Transport and Climate Change – All about the transport providers or is it up to us to make a difference?

Transport is a key contributor to greenhouse gas emissions, with the sector contributing approximately a quarter of UK emissions. Like many people I try to do what I can to reduce my own emissions and use a car less often than I might. However, this isn’t always easy.

I live in Romsey, Hampshire and regularly travel to London for business. Its only about 85 miles from my house to the centre of London. Romsey has a train station (one of the reasons I chose to live there) and theoretically there are good connections from Romsey train station to London Waterloo involving just one connection. This should make the journey about as fast as driving 30 minutes to nearby Winchester and picking up a direct train from there (about 2 hours door to door). However, almost every time I catch the train from Romsey there is a delay and I miss the connection, adding at least 40 minutes (and often more than an hour) onto the journey time. I am a fairly committed environmentalist but have almost given up on getting the train all the way to and from London due to the frustration of not being able to rely on the train. Inevitably the delays are even worse when there is any form of extreme weather such as heavy rain or snow.

This illustrates the current difficulties we have with a transport system which just doesn’t seem very integrated and which suffers from reliability even with good weather conditions. This reliability could get worse with climate change. Perhaps the most obvious climate risk in the UK is from flooding, but other climate factors such as increasing peak temperatures will also require changing design standards now and in the future. The range of potential hazards is broad; from increased temperatures leading to track buckling in rail systems, wear and tear damage to roads caused by flooding events and extreme storms resulting in the destruction of infrastructure, such as the recent collapse of the rail line along the Dawlish coastline.

In the UK our transport providers are making good progress in understanding and managing the risks posed by climate change, with individual network operators undertaking risk assessments and putting adaptation measures in place, although my feeling is that more progress is needed to knit all of this work together (which is perhaps the case with the transport system more generally). There is also effort on reducing emissions, although there is a lot of reliance on ultra-low emission vehicles and electrification of the rail network. One has to wonder how realistic targeted emission reductions will be, particularly if someone like me who actually cares about climate change is driven to using the car.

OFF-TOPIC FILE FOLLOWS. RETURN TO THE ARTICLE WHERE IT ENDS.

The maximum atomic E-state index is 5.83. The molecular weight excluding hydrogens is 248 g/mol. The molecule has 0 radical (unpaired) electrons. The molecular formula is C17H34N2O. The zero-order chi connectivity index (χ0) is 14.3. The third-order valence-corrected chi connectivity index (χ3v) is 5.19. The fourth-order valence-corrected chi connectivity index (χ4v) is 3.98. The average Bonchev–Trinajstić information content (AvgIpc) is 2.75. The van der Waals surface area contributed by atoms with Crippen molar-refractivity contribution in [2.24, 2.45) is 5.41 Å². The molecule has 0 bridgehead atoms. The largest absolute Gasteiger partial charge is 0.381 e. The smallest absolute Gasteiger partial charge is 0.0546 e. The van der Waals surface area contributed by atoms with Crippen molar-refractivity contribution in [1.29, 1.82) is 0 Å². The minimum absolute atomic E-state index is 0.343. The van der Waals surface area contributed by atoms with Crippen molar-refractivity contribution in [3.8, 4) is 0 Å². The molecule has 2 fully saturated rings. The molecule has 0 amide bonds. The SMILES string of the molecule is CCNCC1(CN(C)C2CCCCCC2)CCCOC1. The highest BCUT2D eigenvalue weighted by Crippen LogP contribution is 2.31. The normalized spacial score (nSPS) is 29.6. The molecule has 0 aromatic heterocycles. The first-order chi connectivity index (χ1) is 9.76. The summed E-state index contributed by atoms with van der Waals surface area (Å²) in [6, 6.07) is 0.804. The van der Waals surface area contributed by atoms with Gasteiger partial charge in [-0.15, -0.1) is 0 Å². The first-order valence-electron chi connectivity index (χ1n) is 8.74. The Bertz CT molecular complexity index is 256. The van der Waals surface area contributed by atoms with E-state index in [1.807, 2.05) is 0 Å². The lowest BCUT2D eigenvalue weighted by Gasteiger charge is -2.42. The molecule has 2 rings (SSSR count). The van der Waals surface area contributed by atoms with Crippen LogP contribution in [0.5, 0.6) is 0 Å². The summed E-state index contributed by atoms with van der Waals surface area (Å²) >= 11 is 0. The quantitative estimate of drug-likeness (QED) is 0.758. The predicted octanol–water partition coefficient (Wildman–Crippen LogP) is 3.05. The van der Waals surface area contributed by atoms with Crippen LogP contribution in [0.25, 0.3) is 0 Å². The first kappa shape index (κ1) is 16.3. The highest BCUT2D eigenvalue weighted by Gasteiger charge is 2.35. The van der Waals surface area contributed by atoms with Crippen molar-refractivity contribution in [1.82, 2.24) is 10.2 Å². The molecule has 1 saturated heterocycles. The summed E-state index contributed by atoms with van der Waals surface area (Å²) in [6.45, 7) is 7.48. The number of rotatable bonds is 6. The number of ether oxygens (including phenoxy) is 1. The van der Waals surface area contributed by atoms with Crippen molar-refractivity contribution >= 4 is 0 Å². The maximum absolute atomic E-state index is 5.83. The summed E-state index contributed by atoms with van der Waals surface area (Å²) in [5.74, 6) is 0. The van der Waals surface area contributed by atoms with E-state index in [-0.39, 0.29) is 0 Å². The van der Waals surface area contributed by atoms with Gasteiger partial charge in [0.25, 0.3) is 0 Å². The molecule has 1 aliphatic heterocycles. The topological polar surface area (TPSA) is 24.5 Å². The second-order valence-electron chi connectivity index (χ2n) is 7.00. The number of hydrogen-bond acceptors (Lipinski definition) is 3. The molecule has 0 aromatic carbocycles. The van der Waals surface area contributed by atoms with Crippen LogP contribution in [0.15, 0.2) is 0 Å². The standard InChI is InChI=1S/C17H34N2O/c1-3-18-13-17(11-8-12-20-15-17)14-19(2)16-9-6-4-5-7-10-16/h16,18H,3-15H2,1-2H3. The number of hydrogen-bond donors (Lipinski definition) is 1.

Whilst I applaud the efforts being made, I do worry about how a transport system that already seems to suffer from a lack of integration, is going to be able meet the twin challenges of significant reductions in emissions, combined with adapting to a changing climate. Transport providers are working hard on these issues, but is this enough without more joined up thinking? What do you think? Am I being pessimistic or expecting too much? Should we all just stop whingeing, deal with the dodgy connections and leave our cars at home?

3 Replies to “Transport and Climate Change – All about the transport providers or is it up to us to make a difference?”

  1. Hi Bram
    I think you’re pointing quite firmly at perhaps the main issue here: Without political commitment there is just no way we’ll be able to commute sustainably. Or make any kind of changes to the way we use transport in a coordinated manner.

    Every now and then, gigant leaps are made in budding and promising technologies: Apple is perhaps the best example as a refiner of existing consumer technologies, that are given just the right tweaks to appeal to the masses. Another, more topical, is Tesla’s movement from sports car, through the Model S and X onwards to the coming Model 3, that may be their car for the rest of us.

    In relation to the latter, the Danish goverment, with an alarmingly broad political backup, has decided to remove the exemption from taxes for electric cars. Just the incitement that has meant that there are currently more than 74,000 electrical cars in Norway, one of Denmarks neighbours.
    http://www.gronnbil.no/statistikk/?lang=en_US

  2. Hi Espen – totally agree that political commitment is key. The case you raise on electric cars in Denmark is interesting. Here in the UK we usually think of Denmark as the shining light when it comes to sustainability, so the removal of tax exemption for electric cars is a surprise. We have a similar, but probably larger scale, issue here in the UK with big recent decreases in Government support for renewable energy.

  3. You do feel like the issues associated with a fragmented network are exacerbated by the privatisation of transport systems, further reducing the likelihood that we are going to achieve a ‘joined up’ solution as private organisations are pursuing their own goals to make a profit (perfectly acceptable as a private business).

    As mentioned by Espen the key is political commitment, there needs to be a vision, one which moves away from short term value for money contracts and looks more to developing a long term strategy which can make environmental and economic sense.

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